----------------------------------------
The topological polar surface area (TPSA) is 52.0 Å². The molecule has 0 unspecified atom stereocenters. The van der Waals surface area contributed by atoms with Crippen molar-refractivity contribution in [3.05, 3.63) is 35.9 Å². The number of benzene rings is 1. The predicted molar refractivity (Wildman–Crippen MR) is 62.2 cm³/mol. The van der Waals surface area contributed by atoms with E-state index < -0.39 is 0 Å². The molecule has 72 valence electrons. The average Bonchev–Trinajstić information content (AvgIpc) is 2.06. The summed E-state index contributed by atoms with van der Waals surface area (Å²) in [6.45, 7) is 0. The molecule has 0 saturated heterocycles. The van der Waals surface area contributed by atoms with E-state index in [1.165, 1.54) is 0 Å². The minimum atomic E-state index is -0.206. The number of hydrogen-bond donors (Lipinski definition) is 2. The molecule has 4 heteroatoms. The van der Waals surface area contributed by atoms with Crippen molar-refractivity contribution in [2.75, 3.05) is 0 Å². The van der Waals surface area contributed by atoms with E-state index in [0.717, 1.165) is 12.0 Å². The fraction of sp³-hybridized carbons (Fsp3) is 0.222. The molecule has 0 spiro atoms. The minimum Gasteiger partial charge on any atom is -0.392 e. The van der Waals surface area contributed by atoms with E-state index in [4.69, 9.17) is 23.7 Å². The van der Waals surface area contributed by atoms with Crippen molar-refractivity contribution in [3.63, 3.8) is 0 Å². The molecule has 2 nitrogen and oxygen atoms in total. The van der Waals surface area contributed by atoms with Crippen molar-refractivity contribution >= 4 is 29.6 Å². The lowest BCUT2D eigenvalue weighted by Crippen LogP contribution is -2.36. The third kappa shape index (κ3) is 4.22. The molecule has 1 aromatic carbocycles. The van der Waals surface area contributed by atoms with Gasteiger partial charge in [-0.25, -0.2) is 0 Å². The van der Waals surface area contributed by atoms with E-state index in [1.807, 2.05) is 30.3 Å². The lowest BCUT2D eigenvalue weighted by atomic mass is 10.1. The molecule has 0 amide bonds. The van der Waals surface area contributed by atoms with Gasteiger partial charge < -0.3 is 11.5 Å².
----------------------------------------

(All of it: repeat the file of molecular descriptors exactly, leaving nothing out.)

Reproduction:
The topological polar surface area (TPSA) is 52.0 Å². The molecule has 0 unspecified atom stereocenters. The van der Waals surface area contributed by atoms with Crippen molar-refractivity contribution in [3.05, 3.63) is 35.9 Å². The number of benzene rings is 1. The predicted molar refractivity (Wildman–Crippen MR) is 62.2 cm³/mol. The van der Waals surface area contributed by atoms with E-state index < -0.39 is 0 Å². The molecule has 72 valence electrons. The average Bonchev–Trinajstić information content (AvgIpc) is 2.06. The summed E-state index contributed by atoms with van der Waals surface area (Å²) in [6.45, 7) is 0. The molecule has 0 saturated heterocycles. The van der Waals surface area contributed by atoms with E-state index in [1.165, 1.54) is 0 Å². The minimum atomic E-state index is -0.206. The number of hydrogen-bond donors (Lipinski definition) is 2. The molecule has 4 heteroatoms. The van der Waals surface area contributed by atoms with Crippen molar-refractivity contribution in [2.75, 3.05) is 0 Å². The van der Waals surface area contributed by atoms with E-state index in [0.717, 1.165) is 12.0 Å². The fraction of sp³-hybridized carbons (Fsp3) is 0.222. The molecule has 0 spiro atoms. The minimum Gasteiger partial charge on any atom is -0.392 e. The van der Waals surface area contributed by atoms with E-state index in [4.69, 9.17) is 23.7 Å². The van der Waals surface area contributed by atoms with Crippen molar-refractivity contribution in [3.63, 3.8) is 0 Å². The molecule has 2 nitrogen and oxygen atoms in total. The van der Waals surface area contributed by atoms with Crippen molar-refractivity contribution >= 4 is 29.6 Å². The lowest BCUT2D eigenvalue weighted by Crippen LogP contribution is -2.36. The third kappa shape index (κ3) is 4.22. The molecule has 1 aromatic carbocycles. The van der Waals surface area contributed by atoms with Gasteiger partial charge in [-0.25, -0.2) is 0 Å². The van der Waals surface area contributed by atoms with E-state index in [1.807, 2.05) is 30.3 Å². The lowest BCUT2D eigenvalue weighted by atomic mass is 10.1. The molecule has 0 amide bonds. The van der Waals surface area contributed by atoms with Gasteiger partial charge < -0.3 is 11.5 Å².